What are string instruments?
In general terms, string instruments are a family of musical instruments that produce sound by vibrating strings. String instruments make up the largest family of orchestral instruments and include the violin, viola, cello and double bass. Other string instruments that are not traditionally considered orchestral instruments include the guitar, banjo, mandolin, ukulele and harp.
What are the key elements of string instruments?
Most string instruments generally have the same basic parts, with some having a few unique elements. The basic elements of string instruments include the tuning pegs that tighten or loosen the strings, a head where the tuning pegs are affixed, a neck that the strings and fingerboard run alongside, a fingerboard where the strings are pressed down to make sound, a body, where the sound resonates and is amplified, a bridge where the string vibration ends, and a tailpiece where the strings end. Most string instruments have sound holes or f-holes, where the sound exits the body of the instrument. However, solid body electric guitars and electric basses do not have any sound holes. The orchestral strings have a scroll, a peg box, and fine tuners, where just violins and violas also have a chin rest.
What are string instruments mostly made of?
String instruments are mostly made of wood with metal and some plastic appointments. The head, neck, fingerboard, and body are all made of wood. The strings on a stringed instrument can be made of a variety of materials like nylon, steel, or gut. Most orchestral string instruments are played with a bow made of wood and plastic, and the strings of a bow are made from actual horse hair.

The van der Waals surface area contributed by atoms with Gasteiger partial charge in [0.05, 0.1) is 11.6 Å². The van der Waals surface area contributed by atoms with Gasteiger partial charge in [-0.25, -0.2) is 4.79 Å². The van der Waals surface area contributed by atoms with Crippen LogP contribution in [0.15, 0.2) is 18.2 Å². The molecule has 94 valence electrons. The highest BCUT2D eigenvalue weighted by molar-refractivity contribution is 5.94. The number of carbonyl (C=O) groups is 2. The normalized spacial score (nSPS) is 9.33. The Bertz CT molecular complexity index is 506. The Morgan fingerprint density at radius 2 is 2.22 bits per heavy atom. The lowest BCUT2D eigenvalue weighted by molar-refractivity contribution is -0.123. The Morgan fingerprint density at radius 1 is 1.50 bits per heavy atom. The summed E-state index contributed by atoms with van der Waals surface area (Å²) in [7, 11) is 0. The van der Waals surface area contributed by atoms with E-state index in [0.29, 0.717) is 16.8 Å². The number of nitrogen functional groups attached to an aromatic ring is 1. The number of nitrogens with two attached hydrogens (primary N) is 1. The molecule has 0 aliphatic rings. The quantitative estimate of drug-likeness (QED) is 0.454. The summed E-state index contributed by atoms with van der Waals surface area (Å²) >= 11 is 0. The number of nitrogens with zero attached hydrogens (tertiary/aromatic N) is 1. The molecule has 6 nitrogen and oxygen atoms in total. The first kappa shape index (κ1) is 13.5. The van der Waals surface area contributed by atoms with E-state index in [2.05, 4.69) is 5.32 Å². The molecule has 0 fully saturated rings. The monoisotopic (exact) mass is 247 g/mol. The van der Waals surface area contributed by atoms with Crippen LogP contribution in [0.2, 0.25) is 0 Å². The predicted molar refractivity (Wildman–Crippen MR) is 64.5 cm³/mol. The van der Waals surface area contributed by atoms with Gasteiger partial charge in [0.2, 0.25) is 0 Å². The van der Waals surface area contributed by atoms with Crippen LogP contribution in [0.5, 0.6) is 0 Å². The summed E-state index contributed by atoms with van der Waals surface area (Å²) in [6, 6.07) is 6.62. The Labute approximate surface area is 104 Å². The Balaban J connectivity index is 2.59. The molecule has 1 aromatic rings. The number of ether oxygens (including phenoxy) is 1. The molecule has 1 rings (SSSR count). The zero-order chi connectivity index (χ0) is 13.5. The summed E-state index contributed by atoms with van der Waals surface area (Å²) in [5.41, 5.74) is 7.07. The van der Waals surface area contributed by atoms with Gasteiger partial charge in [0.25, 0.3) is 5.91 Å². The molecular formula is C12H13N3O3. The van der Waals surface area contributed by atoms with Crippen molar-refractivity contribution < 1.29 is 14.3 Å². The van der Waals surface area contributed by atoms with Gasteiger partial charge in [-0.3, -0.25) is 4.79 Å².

How do string instruments work?
String instruments work by essentially vibrating the strings which produce sound that resonates within the body and amplifies upon it’s exit of the instrument. The strings can produce sound by either being plucked with fingers, struck with a plectrum, or bowed with a bow.
What instruments are in the string family?
Violin – Violin is the smallest of the orchestral string instruments with the highest range. It makes up the largest instrument group in the orchestra and is often responsible for playing the melody. The violin is held by resting the lower bout between the chin and the left shoulder while the neck is held by the left hand. To play the violin, the left hand also will press down the strings while the right hand is responsible for using the bow to vibrate the strings.
Viola – The viola is slightly larger than the violin and looks very similar in almost every way, except for the size. The sound produced is a bit fuller and the range is slightly lower than that of a violin. The viola is held the same way as a violin and played similarly as well.
Cello – The cello looks similar to the violin and viola but is much, much bigger. At approximately four feet in length, the cello is far too big to rest between your chin and shoulder. The cello usually sits on the ground, propped by an end pin or peg that is placed on the floor. The cellist is seated with the cello leaning back against the body. The left hand will press down the strings on the fingerboard while the right hand is responsible for using the bow to create sound.
Double Bass – The double bass, or sometimes called upright bass, is the largest of the orchestral string instruments. The double bass stands upwards of six feet tall and has the lowest range of the string family. The bassist will stand up to play the instrument, leaning it back on the body slightly, and reach around with the left arm in order to press the strings down on the neck and fingerboard. Like the violin, viola, and cello, the right hand is responsible for using the bow to produce the sound.